All three readings for the day give us a chance to reflect on God as provider and our responses to that provision. The verses from Hosea and the Psalm contain beautiful images of God’s care for us. We see images of God stooping to feed us, heal us, draw us in with bands of love, planting and protecting us and making us strong. The gospel story tells of Jesus’ promise that all that was needed would be provided on the road. The disciples were to trust in God’s provision through others, not in their own planning and storage capacity.
We also see in Hosea the way that we humans often respond to God’s awesome provision. We respond by putting our energy and trust in other things (sacrificing to Baals and burning incense to idols) and by failing to recognize how God has been our help (they did not know that I was their healer). Parents, teachers, and care-givers of all kinds can relate to the Lord’s frustration here. We know what it is like to work hard to create something for our children, students, or patients and then reap more whining than gratitude. Perhaps the verses from Hosea can remind us that this frustration comes with the territory. While we may prefer recognition and gratitude, they are not why we serve. If recognition and gratitude fail to materialize, it does not mean that our serving was in vain. We may pray with the verses that God will work through us so that our anger does not burn against those we serve when they fail to respond in the ways we would like.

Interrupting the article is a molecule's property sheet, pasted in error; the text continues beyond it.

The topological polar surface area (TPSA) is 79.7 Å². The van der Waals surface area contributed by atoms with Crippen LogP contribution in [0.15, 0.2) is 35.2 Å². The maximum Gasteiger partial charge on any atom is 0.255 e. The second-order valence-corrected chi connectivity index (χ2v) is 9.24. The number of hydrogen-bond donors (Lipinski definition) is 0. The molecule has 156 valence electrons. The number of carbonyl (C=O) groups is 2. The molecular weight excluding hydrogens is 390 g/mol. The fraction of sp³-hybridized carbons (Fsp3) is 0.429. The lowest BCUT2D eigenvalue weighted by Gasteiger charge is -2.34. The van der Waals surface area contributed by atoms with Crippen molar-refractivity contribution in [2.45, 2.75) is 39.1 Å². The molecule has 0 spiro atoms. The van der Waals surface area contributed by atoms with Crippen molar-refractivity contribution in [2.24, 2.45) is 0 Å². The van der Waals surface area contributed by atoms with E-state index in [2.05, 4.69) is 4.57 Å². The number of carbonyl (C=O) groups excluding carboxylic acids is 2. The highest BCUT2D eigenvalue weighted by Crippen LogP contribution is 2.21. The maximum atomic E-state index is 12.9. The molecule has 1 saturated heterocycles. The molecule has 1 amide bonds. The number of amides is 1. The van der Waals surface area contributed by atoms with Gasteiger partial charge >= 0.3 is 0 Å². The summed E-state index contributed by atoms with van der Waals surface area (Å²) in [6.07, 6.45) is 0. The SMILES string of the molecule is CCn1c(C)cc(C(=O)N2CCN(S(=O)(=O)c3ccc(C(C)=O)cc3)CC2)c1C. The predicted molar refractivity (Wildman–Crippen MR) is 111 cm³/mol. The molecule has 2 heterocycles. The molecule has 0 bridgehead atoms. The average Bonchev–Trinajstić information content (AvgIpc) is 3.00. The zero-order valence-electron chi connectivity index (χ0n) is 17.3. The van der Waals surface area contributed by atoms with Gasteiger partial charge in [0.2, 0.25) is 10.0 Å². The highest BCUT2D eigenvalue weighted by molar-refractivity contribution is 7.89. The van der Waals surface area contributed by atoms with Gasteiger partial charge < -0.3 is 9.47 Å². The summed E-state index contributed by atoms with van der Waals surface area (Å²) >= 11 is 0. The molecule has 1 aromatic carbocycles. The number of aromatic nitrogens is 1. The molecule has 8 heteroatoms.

After reading Hosea, the Psalm pleas to see the Lord’s face take on new meaning. While the Psalm begs for new help, it also acknowledges that God has been a faithful provider all along. In the light of Hosea, we may use the pleas to beg for fresh appreciation for all the ways that God and God’s people have nurtured and helped us. Perhaps we can make a point of taking time to thank God and at least one other person today for ways in which they have been our provider or healer. Gratitude strengthens us to put our trust in God more fully. It also strengthens our ability to witness. We are better able to acknowledge the ways that God works in our lives in our discussions with others.
The gospel reading illustrates how trust in God’s provision equips us for mission. The gospel story also reminds us of the lengths that God will go to provide all we need for our assignment. The gospel challenges me to recognize that God’s provision includes authority that I’m called to use responsibly. Provision of our physical needs is just the tip of the iceberg.
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